What's the best oil for my car?
How to choose the best engine oil and the correct grade of oil for your car
Knowing which oil you need for your car is very important to get right. Engine oil helps lubricate the internals of your car to stop the metals grinding together, overheating and fusing, which can make the engine seize and cause catastrophic damage. It’s paramount that you use the correct oil in your car – the grade and type of oil your car needs should be written in the car’s handbook. When oil gets old, it doesn’t perform as effectively, so oil changes need to be carried out as soon as they’re due as per the service interval. It’s important to keep an eye on your oil level, too, as you might need to add more oil at other points during the year.
What are oil grades?
Different engines need different types of oil which vary in viscosity, or thickness. This is referred to as the oil grade, and the vast and confusing array of grades can be confusing. The grade of oil will be written on the bottle, denoted by four numbers with a letter ‘W’ and dash in between, for example 10W-30 or 5W-40.
As a general rule, modern engines are engineered and tested to a much finer level than before, and as a result they tend to need much thinner grades of oil than used in older cars.
Some modern oils are what’s called ‘multigrade oils’, this means they have additives in them which enable them to change thickness depending on the heat of the engine. These have two different grade numbers to denote the different thickness when hot or cold.
The first grade has the letter ‘W’ beside it, which stands for ‘winter’ and shows how cold weather will affect the oil’s performance. When the temperature is warmer, the oil performs differently and is represented by the second grade. These oil grades should be found in your car’s manual.
Different oils have varying specifications as well as types and grades. Petrol-powered vehicles use ‘ACEA’ specifications, showing the performance of the oil. Most European and Asian carmakers display the following ACEA specifications:
- A1 Fuel economy petrol
- A3 High performance and/or extended drain
- A5 Fuel economy petrol with extended-drain capability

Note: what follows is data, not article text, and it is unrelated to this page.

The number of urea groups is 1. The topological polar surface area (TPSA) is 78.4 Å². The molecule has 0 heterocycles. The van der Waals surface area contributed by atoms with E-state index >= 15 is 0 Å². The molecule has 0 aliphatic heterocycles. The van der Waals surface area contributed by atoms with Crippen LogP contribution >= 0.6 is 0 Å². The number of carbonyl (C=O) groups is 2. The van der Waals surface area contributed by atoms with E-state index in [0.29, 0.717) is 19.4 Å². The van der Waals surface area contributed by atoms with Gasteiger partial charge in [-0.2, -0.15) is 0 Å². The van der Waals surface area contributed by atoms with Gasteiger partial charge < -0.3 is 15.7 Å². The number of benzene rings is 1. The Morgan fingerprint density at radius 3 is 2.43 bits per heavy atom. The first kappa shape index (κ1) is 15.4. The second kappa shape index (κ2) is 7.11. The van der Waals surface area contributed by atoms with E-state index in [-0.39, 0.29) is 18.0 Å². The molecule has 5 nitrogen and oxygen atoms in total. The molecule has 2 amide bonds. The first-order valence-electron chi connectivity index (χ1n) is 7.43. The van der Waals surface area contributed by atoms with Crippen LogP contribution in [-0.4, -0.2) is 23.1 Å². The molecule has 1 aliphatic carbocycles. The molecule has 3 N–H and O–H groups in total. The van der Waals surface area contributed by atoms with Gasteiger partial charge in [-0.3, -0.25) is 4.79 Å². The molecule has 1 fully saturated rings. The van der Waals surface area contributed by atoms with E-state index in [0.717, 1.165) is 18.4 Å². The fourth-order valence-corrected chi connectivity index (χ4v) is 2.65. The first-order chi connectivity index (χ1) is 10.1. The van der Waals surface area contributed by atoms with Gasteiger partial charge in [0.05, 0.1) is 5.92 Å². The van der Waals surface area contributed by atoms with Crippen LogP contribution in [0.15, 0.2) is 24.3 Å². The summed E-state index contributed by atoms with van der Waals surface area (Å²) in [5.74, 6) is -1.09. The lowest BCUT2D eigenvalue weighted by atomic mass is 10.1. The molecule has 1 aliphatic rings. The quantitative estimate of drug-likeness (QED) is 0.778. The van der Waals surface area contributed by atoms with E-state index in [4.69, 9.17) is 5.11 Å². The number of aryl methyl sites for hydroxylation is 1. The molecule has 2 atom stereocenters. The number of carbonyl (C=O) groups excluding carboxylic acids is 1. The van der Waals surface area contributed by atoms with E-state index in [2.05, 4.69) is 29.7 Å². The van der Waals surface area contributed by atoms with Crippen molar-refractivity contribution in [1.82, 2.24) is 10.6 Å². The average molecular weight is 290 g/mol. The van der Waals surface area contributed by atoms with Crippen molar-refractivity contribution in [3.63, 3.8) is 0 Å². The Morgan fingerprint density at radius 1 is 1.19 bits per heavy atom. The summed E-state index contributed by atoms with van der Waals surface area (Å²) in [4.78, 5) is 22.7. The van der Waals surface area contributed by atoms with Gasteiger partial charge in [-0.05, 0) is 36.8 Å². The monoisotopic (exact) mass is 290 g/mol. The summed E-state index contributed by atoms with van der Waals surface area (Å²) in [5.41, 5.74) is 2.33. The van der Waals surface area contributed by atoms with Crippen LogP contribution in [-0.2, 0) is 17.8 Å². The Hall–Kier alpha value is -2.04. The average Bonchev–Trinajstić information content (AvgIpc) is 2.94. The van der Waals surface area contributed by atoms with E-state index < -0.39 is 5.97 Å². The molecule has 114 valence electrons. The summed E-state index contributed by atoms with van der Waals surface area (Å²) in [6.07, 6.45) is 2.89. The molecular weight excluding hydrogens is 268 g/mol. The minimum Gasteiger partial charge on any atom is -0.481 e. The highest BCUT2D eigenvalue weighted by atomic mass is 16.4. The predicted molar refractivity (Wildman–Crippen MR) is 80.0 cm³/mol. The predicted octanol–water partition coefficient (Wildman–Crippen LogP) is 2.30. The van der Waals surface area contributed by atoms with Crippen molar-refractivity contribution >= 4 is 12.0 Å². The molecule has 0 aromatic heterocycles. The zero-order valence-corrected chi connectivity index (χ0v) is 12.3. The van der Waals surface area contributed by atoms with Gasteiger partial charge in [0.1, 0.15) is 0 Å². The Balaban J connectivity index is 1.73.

Some oils are developed to withstand up to 18,000 miles or two years of driving before they need changing. Called ‘longlife,’ they enable carmakers to offer longer service intervals.
What is the best oil for a diesel car?
Diesel engines need different oil from petrol engines, especially if they have a diesel particulate filter (DPF) fitted to them.
Like the oil for petrol engines, diesel engine oil is offered in a range of ratings. Your handbook will tell you which is suitable for your car:
- B1 Fuel economy diesel
- B3 High performance and/or extended drain
- B4 For direct-injection passenger-car diesel engines
- B5 Fuel economy diesel with extended-drain capability
If your car has a diesel particulate filter, you must use a ‘low SAPS’ oils or you risk blocking the DPF. SAPS stands for Sulphated Ash, Phosphorous and Sulphur – all substances that can build up in the DPF.
Look for the following oils:
- C1 Low SAPS (0.5% ash) fuel-efficient
- C2 Mid SAPS (0.8% ash) fuel-efficient, performance
- C3 Mid SAPS (0.8% ash) less fuel-efficient; more bias on performance
Each carmaker will choose the SAPS level most effective for their engine design and so will choose a different ACEA C rating as appropriate.
What is synthetic oil?
Synthetic oils are more sophisticated than standard mineral oils, and more expensive. Your car’s handbook will tell you if it’s necessary to use synthetic oil.
Fully synthetic oils are the most expensive but semi-synthetic, which combine synthetic and mineral oils, are more widely used.
Do I need to change the oil filter?
It’s best to change the oil filter when you change the oil, since you don’t want any old impurities getting back into your engine. It’ll be changed, along with the oil, at each service.
Check your car’s handbook or with your dealer how often the oil and filter should be changed. Fortunately, you don’t need to change the filter if you’re simply topping up the oil between services.
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